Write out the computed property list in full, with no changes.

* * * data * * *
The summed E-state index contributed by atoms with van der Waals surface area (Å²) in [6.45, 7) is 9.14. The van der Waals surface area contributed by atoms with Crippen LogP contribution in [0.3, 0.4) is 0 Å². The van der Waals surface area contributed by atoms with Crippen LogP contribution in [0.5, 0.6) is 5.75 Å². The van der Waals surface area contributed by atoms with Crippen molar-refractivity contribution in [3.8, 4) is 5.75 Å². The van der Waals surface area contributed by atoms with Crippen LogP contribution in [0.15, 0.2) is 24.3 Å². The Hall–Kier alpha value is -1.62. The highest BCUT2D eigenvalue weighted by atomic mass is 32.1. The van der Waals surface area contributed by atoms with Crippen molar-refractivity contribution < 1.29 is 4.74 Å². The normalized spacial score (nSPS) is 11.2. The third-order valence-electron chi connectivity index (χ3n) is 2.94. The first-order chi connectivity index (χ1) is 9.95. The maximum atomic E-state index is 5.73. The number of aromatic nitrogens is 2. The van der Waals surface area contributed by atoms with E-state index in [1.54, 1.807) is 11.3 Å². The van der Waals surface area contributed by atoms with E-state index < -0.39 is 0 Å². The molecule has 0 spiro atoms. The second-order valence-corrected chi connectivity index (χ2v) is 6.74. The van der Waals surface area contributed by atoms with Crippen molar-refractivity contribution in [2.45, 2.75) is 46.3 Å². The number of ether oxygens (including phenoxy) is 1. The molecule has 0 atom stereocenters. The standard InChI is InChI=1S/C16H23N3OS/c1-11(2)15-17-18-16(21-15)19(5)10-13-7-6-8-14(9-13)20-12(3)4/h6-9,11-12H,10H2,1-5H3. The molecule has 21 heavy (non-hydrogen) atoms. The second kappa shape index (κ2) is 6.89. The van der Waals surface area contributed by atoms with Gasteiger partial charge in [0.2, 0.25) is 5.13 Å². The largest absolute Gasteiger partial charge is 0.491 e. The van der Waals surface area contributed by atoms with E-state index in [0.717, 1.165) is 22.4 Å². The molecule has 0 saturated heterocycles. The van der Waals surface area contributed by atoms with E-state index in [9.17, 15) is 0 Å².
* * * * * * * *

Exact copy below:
The summed E-state index contributed by atoms with van der Waals surface area (Å²) in [6.45, 7) is 9.14. The van der Waals surface area contributed by atoms with Crippen LogP contribution in [0.3, 0.4) is 0 Å². The van der Waals surface area contributed by atoms with Crippen LogP contribution in [0.5, 0.6) is 5.75 Å². The van der Waals surface area contributed by atoms with Crippen molar-refractivity contribution in [3.8, 4) is 5.75 Å². The van der Waals surface area contributed by atoms with Crippen LogP contribution in [0.15, 0.2) is 24.3 Å². The Hall–Kier alpha value is -1.62. The highest BCUT2D eigenvalue weighted by atomic mass is 32.1. The van der Waals surface area contributed by atoms with Crippen molar-refractivity contribution < 1.29 is 4.74 Å². The normalized spacial score (nSPS) is 11.2. The third-order valence-electron chi connectivity index (χ3n) is 2.94. The first-order chi connectivity index (χ1) is 9.95. The maximum atomic E-state index is 5.73. The number of aromatic nitrogens is 2. The van der Waals surface area contributed by atoms with E-state index in [1.54, 1.807) is 11.3 Å². The van der Waals surface area contributed by atoms with E-state index < -0.39 is 0 Å². The molecule has 0 spiro atoms. The second-order valence-corrected chi connectivity index (χ2v) is 6.74. The van der Waals surface area contributed by atoms with Crippen molar-refractivity contribution in [2.45, 2.75) is 46.3 Å². The number of ether oxygens (including phenoxy) is 1. The molecule has 0 atom stereocenters. The standard InChI is InChI=1S/C16H23N3OS/c1-11(2)15-17-18-16(21-15)19(5)10-13-7-6-8-14(9-13)20-12(3)4/h6-9,11-12H,10H2,1-5H3. The molecule has 21 heavy (non-hydrogen) atoms. The second kappa shape index (κ2) is 6.89. The van der Waals surface area contributed by atoms with Gasteiger partial charge in [0.2, 0.25) is 5.13 Å². The largest absolute Gasteiger partial charge is 0.491 e. The van der Waals surface area contributed by atoms with E-state index in [0.717, 1.165) is 22.4 Å². The molecule has 0 saturated heterocycles. The van der Waals surface area contributed by atoms with E-state index in [9.17, 15) is 0 Å².